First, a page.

Book Review: Kommunen in der Neuen Welt—Liselotte and Oswald Matthias Ungers 1972
January 28, 2016
HANS KOLHOFF in conversation with TIM ALTENHOF (Phd Architecture) and CHARLOTTE ALGIE (MArch ’16)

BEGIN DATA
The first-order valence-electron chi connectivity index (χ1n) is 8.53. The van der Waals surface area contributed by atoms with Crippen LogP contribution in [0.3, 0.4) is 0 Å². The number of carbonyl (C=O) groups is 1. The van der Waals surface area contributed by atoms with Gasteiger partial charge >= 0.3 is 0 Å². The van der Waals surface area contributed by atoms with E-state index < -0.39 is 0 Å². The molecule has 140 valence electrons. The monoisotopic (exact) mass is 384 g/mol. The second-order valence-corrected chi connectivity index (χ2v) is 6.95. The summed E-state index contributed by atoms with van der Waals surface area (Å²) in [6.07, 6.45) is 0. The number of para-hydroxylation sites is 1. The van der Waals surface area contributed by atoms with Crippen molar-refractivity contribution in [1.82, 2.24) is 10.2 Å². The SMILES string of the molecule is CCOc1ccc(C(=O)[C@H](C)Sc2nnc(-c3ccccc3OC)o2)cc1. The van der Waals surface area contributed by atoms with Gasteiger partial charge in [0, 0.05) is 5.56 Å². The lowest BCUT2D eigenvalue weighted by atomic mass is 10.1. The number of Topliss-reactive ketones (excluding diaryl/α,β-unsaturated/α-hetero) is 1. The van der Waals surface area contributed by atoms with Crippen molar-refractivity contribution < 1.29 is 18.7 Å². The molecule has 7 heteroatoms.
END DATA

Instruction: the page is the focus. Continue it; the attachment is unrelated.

It seems opportune to reflect on a publication which, much before others, began to talk about the American condition of the small town. When Oswald Matthias Ungers came to the states his time in Berlin was somehow over. Because the student revolt was against any traditional idea of architecture, the architects of the Technische Universtität were thrown out. The architecture students themselves were, in fact, one of the most furious groups in the student revolt. Ungers had to go, so he took up Colin Rowe’s offer of an opportunity at Cornell. Ungers started out in the USA very naïve. Kommunen in der Neuen Welt, and the trip Oswald Matthias, Liselotte and their children made, happened in a trailer… one of those silver Airstream Caravans. For Ungers this was America. He had to go and find out what the country was and he made this book. Though Ungers was already a faculty member, perhaps he had, when this book was produced, not yet started teaching. The book happened before he had ever taught. So why this topic? Because of the student movement and the word Kommune. In German, this word described the groups of students gathering in one large apartment and finding out a new way of life. Sexual freedom and drugs, that was what a Kommune was. Even though in Germany that movement had already turned darker, it had not yet become criminal—that came a bit later. It was furiously against bourgeois society, and was for provoking society and doing away with everything. Ungers wanted to turn the book into serious research in order to discover this idea of Kommune—of a society for new ideas of living together. So Matthias and Liselotte fixed on these people who left Germany and England, a story which, is, in the end, the American history. The groups described in the book are usually united by common religious beliefs. Many had already established communes in Europe, which often didn’t work out in the long run, so they had to move. One commune in Hessen, a German state, left for religious and existential reasons. At home they didn’t have enough to make their living. Heimat and sequel Neue Heimat, films by Edgar Reitz, show very well and in great detail the economic situations which lead to this move. When Matthias came over, there was suddenly a country where you could trace back the development of every city very easily. US cities were 200 years old at the most. In the 70s, Los Angeles was 50 years old. Looking at this urban development in America, you understood what a city was much more than you did in Europe. Though the architectural implications of the book are not immediate, things like Fourier and the Fourierische commune are still important issues. The principle of ‘common ground,’ however, which they brought over, is still fundamental. Perhaps an American society today has nothing at all in common except consuming, or the fear that the consumption could stop. Though a highly objective work, which simply presents highly distinctive information while withholding direct claims, the book is nonetheless an optimistic thesis. It is optimistic, in the sense that they made the book. Both Matthias and Liselotte took the subject very seriously without making assumptions. However, Kommunen perhaps expresses the beginning of Ungers’ own understanding of his actual naivety. Transposing great hopes for worthwhile projects, he faced a confrontation with what existed in America—like the perfection of the balloon frame. The foreign intention faced a local thing with much more experience, only to discover it could never be done better.